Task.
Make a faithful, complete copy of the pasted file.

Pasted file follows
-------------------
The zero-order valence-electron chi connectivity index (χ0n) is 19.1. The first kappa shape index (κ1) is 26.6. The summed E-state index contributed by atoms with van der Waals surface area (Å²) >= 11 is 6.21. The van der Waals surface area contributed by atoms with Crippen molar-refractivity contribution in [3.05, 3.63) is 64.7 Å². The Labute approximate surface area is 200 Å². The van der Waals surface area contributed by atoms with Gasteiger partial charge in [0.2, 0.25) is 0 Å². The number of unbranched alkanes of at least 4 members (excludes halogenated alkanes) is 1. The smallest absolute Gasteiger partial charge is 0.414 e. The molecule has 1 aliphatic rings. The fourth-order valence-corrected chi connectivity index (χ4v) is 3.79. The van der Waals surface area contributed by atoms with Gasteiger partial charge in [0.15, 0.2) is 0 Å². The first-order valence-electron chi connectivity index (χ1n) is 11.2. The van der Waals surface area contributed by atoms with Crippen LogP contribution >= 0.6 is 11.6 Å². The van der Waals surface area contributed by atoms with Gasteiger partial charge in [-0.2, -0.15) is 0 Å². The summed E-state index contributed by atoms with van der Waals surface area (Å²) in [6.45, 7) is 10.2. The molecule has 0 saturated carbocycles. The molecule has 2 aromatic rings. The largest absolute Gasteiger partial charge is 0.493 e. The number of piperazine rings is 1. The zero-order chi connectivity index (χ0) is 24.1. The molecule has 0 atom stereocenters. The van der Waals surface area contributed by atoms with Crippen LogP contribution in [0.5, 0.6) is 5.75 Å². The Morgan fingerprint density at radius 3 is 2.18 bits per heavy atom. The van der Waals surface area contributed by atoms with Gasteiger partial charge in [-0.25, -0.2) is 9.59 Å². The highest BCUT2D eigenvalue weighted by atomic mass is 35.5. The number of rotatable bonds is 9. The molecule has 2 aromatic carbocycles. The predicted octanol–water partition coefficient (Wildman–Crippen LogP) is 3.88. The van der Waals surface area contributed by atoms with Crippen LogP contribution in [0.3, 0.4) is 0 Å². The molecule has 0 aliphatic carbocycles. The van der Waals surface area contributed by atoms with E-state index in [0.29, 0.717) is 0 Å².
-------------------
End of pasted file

The zero-order valence-electron chi connectivity index (χ0n) is 19.1. The first kappa shape index (κ1) is 26.6. The summed E-state index contributed by atoms with van der Waals surface area (Å²) >= 11 is 6.21. The van der Waals surface area contributed by atoms with Crippen molar-refractivity contribution in [3.05, 3.63) is 64.7 Å². The Labute approximate surface area is 200 Å². The van der Waals surface area contributed by atoms with Gasteiger partial charge in [0.2, 0.25) is 0 Å². The number of unbranched alkanes of at least 4 members (excludes halogenated alkanes) is 1. The smallest absolute Gasteiger partial charge is 0.414 e. The molecule has 1 aliphatic rings. The fourth-order valence-corrected chi connectivity index (χ4v) is 3.79. The van der Waals surface area contributed by atoms with Gasteiger partial charge in [0.15, 0.2) is 0 Å². The first-order valence-electron chi connectivity index (χ1n) is 11.2. The van der Waals surface area contributed by atoms with Crippen LogP contribution >= 0.6 is 11.6 Å². The van der Waals surface area contributed by atoms with Gasteiger partial charge in [-0.2, -0.15) is 0 Å². The summed E-state index contributed by atoms with van der Waals surface area (Å²) in [6.45, 7) is 10.2. The molecule has 0 saturated carbocycles. The molecule has 2 aromatic rings. The largest absolute Gasteiger partial charge is 0.493 e. The number of piperazine rings is 1. The zero-order chi connectivity index (χ0) is 24.1. The molecule has 0 atom stereocenters. The van der Waals surface area contributed by atoms with Crippen LogP contribution in [0.5, 0.6) is 5.75 Å². The Morgan fingerprint density at radius 3 is 2.18 bits per heavy atom. The van der Waals surface area contributed by atoms with Gasteiger partial charge in [-0.25, -0.2) is 9.59 Å². The highest BCUT2D eigenvalue weighted by atomic mass is 35.5. The number of rotatable bonds is 9. The molecule has 2 aromatic carbocycles. The predicted octanol–water partition coefficient (Wildman–Crippen LogP) is 3.88. The van der Waals surface area contributed by atoms with Crippen LogP contribution in [0.3, 0.4) is 0 Å². The molecule has 0 aliphatic carbocycles. The van der Waals surface area contributed by atoms with E-state index in [0.29, 0.717) is 0 Å².